Complement Membrane Attack Complex
Urine
Serum
Cellular Retinol-Binding Proteins
Complement Activation
Glomerular Filtration Rate
Enzyme-Linked Immunosorbent Assay

Bibliographical note

© 2018 Asian Pacific Society of Nephrology.

Keywords

  • chronic kidney disease
  • complement proteins
  • immunoglobulin A nephropathy
  • proximal tubule dysfunction
  • urinary

Cite this

@article{3307c404a2574960aa6c919f0b9cea71,
title = "High levels of urinary complement proteins are associated with chronic renal damage and proximal tubule dysfunction in immunoglobulin A nephropathy",
abstract = "Aim: Complement activation is involved in the pathogenesis and progression of immunoglobulin A nephropathy (IgAN); however, the clinical implication of abnormal complement protein levels in serum and urine is not clear. To address this we analyzed the correlation between disease activity and complement proteins in serum and urine from IgAN patients, and compared to patients with other types of chronic kidney disease (CKD) as well as healthy controls. Methods: We included 85 Chinese patients with IgAN, 23 patients with non-proliferative CKD, and 20 healthy individuals. Patients were divided according to the Oxford classification of M0E0S0T0 (group 1, n = 20), M1E1S0-1 T0-1 (group 2, n = 25), M1E1S0-1 T2 or M0E0S1T1-2 (group 3, n = 40). Complement factor H (CFH), mannose-binding lectin and membrane attack complex in serum and urine were measured by enzyme-linked immunosorbent assay. Results: Urinary CFH, membrane attack complex and serum CFH were increased in both IgAN and CKD patients compared with healthy controls. The urinary excretion of CFH was the highest in IgAN patients with most tubulointerstitial damage (IgAN group 3). Urinary CFH and mannose-binding lectin levels were significantly higher in IgAN patients with crescents formation (C1–2) than in patients without (C0). Urinary complement protein excretion correlated negatively with estimated glomerular filtration rate, and positively with urinary retinol-binding protein and α1-microglobulin excretion indicating proximal tubule dysfunction. Conclusion: Increased urinary excretion of complement proteins in IgAN is related to chronic injury and tubular dysfunction. This warrants caution using urinary complement proteins as markers of disease activity.",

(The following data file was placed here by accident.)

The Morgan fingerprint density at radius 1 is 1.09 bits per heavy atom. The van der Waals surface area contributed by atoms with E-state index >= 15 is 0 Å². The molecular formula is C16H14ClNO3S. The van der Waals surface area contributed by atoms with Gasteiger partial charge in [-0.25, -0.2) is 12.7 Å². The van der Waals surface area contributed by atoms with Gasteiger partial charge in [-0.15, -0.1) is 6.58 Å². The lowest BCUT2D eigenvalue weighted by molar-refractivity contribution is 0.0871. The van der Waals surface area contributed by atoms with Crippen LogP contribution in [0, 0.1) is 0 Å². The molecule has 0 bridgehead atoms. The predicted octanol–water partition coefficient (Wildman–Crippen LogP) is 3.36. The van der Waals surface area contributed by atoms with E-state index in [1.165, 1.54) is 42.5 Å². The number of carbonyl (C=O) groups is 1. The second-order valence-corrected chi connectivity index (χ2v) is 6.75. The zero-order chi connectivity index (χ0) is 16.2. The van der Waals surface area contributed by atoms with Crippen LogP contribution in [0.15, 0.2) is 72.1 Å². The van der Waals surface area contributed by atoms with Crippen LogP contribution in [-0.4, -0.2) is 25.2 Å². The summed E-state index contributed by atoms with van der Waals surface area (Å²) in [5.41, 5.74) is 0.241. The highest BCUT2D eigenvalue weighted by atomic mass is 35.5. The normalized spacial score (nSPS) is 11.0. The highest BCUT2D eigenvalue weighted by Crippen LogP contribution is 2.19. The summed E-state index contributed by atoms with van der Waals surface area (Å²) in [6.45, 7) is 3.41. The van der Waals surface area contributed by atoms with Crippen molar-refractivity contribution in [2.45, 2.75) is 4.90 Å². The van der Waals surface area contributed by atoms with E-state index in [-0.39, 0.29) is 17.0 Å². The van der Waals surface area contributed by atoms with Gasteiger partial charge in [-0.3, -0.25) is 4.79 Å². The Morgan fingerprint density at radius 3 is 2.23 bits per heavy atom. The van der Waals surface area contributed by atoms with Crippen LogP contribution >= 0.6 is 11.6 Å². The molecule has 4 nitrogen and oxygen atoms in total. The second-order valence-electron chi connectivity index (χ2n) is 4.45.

keywords = "chronic kidney disease, complement proteins, immunoglobulin A nephropathy, proximal tubule dysfunction, urinary",